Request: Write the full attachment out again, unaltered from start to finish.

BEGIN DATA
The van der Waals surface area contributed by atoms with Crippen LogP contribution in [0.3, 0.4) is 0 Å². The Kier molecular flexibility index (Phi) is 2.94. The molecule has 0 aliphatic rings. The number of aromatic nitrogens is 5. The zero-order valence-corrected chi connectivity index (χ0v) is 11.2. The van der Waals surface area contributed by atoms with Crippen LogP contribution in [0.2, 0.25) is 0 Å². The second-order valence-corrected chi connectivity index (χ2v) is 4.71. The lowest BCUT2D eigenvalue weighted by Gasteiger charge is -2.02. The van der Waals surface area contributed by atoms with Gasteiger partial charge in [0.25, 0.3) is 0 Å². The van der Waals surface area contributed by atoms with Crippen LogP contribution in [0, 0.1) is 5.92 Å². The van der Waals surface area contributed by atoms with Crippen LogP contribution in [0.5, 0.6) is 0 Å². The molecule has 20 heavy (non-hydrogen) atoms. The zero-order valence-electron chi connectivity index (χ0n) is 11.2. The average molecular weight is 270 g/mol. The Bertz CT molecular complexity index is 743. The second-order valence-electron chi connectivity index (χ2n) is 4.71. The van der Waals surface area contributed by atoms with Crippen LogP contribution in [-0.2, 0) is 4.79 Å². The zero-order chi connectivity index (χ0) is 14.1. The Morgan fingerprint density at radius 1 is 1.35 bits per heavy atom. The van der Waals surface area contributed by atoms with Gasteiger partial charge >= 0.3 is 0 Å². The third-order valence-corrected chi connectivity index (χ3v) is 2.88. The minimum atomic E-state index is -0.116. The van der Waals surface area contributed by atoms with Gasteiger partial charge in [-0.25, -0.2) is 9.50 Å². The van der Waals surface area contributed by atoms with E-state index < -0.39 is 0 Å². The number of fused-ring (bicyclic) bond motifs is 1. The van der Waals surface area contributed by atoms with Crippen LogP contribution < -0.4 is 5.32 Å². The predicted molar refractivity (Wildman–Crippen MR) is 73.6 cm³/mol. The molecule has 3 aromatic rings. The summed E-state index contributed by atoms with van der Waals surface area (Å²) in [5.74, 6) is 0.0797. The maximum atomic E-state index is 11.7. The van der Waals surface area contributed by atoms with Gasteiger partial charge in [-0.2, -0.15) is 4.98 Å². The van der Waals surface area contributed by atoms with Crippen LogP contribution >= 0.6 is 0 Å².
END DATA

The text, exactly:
The van der Waals surface area contributed by atoms with Crippen LogP contribution in [0.3, 0.4) is 0 Å². The Kier molecular flexibility index (Phi) is 2.94. The molecule has 0 aliphatic rings. The number of aromatic nitrogens is 5. The zero-order valence-corrected chi connectivity index (χ0v) is 11.2. The van der Waals surface area contributed by atoms with Crippen LogP contribution in [0.2, 0.25) is 0 Å². The second-order valence-corrected chi connectivity index (χ2v) is 4.71. The lowest BCUT2D eigenvalue weighted by Gasteiger charge is -2.02. The van der Waals surface area contributed by atoms with Gasteiger partial charge in [0.25, 0.3) is 0 Å². The van der Waals surface area contributed by atoms with Crippen LogP contribution in [0, 0.1) is 5.92 Å². The van der Waals surface area contributed by atoms with Crippen LogP contribution in [0.5, 0.6) is 0 Å². The molecule has 20 heavy (non-hydrogen) atoms. The zero-order valence-electron chi connectivity index (χ0n) is 11.2. The average molecular weight is 270 g/mol. The Bertz CT molecular complexity index is 743. The second-order valence-electron chi connectivity index (χ2n) is 4.71. The van der Waals surface area contributed by atoms with Crippen LogP contribution in [-0.2, 0) is 4.79 Å². The zero-order chi connectivity index (χ0) is 14.1. The Morgan fingerprint density at radius 1 is 1.35 bits per heavy atom. The van der Waals surface area contributed by atoms with Gasteiger partial charge >= 0.3 is 0 Å². The third-order valence-corrected chi connectivity index (χ3v) is 2.88. The minimum atomic E-state index is -0.116. The van der Waals surface area contributed by atoms with Gasteiger partial charge in [-0.25, -0.2) is 9.50 Å². The van der Waals surface area contributed by atoms with E-state index < -0.39 is 0 Å². The number of fused-ring (bicyclic) bond motifs is 1. The van der Waals surface area contributed by atoms with Crippen LogP contribution < -0.4 is 5.32 Å². The predicted molar refractivity (Wildman–Crippen MR) is 73.6 cm³/mol. The molecule has 3 aromatic rings. The summed E-state index contributed by atoms with van der Waals surface area (Å²) in [5.74, 6) is 0.0797. The maximum atomic E-state index is 11.7. The van der Waals surface area contributed by atoms with Gasteiger partial charge in [-0.2, -0.15) is 4.98 Å². The van der Waals surface area contributed by atoms with Crippen LogP contribution >= 0.6 is 0 Å².